All open source licenses allow the user to modify the source code in any way the user sees fit, but vary on the obligation to share those code modifications. Some require that any code modifications be made available for free, some require that they be made available, but a fee can be charged. Many don't require that any modifications be made available to anyone other than the user. And none require that code built that *uses* the open source without modification be made available to anyone other than the user.

Indemnification, Limitation of Liability, Warranty, etc.
Commercial licenses usually offer some level of indemnification and limitaiton of liability, although if it is not a high priced perpetual license deal (such as an OS or desktop app), the vanilla End User license is typically used (and is usually pretty sparse in these areas). For open source, usually a maintanance and support contract also offers some level of similar protection here. Also, some large vendors offer specific indemnification programs for major open source products. (HP offers an Indemnification Program. So does Novell and Red Hat. And you can even buy "indemnification insurance" from companies like OSRM) As for warranties? Hah - good luck. Over 90% of commercial software licenses use warranty language of "as-is". At least with open source, you can look at the engine of that car instead of just the exterior.

Maintenance & Support
Commercial products provide some level of maintenance and support, which varies quite broadly in terms. Open source products do not inherently come with maintanance or support, except the "ad hoc" variety provided by the community of users and developers. However, for many popular open source products, large 3rd party vendors do offer a maintenance and support contract that is on par with any commercial version.

  • HP, IBM, Novell offering support for both open source products and "stacks" of applications vetted to work together.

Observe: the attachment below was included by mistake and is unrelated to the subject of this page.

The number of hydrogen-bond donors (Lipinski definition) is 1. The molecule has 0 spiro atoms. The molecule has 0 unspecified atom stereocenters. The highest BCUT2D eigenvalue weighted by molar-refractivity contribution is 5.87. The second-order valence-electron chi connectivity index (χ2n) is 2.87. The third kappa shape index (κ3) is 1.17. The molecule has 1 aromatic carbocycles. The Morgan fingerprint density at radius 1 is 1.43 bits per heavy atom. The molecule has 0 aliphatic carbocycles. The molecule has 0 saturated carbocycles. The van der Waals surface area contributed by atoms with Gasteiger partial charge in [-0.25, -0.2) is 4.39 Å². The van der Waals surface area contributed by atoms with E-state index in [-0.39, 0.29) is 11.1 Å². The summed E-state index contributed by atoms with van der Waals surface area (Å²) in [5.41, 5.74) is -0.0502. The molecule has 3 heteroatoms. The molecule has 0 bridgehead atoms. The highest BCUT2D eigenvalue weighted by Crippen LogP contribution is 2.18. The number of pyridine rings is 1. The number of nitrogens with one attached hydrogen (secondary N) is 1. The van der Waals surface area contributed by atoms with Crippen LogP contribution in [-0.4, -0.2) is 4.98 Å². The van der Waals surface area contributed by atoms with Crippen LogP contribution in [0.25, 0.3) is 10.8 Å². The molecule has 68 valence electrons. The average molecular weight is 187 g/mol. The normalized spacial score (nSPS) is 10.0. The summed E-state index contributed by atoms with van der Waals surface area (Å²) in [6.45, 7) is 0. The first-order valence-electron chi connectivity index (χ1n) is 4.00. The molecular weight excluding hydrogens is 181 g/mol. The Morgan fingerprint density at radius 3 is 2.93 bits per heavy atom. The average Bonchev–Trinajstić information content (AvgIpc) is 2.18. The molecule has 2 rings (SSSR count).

• HP has "certified" mopre than 200 open source apps for HP's servers

  • Novell too is certifying a number of open source apps for HP Blades, and offers technical support for a number of apps. ("Validated Configuration Program).

  • Red Hat testing and certifying its products with EMC, Oracle, Veritas, etc.

  • New startups SpikeSource, SourceLabes, Greenplum are being VC funded to offer certification and testing for a wide range of open source "application stacks".

Is Mike the only one with these crazy ideas?

Try googling - you'll see. (Or maybe start here with this recent panel of CIOs...they know of which they speak)

So should we just always use open source?

No. Open source products should go through the exact same evaluations as proprietary products. In fact, they should be evaluated right along side proprietary products. The same issues for selection still apply:

  • Feature/Function Fit

  • Cost (initial purhcase, training, and ongoing support and scalability options)

  • Use Rights (Can you legally use it in the ways you need?)

  • Support (both from a vendor, as well as an assessment of the size of the user community. Most developers will tell you that they get more answers from a large user community for a product than they do from the vendor - whether that product is proprietary or open source. God Bless the Internet and Google.)

  • "Vendor" viability (will the product be around?)

  • etc.

The question should be "Should we use open source products that compare favorably to their proprietary counterparts in these criteria?"

And the answer to this is yes - we would be foolish to give up the level of control and risk reduction just to hypothetically "play it safe" with a proprietary product.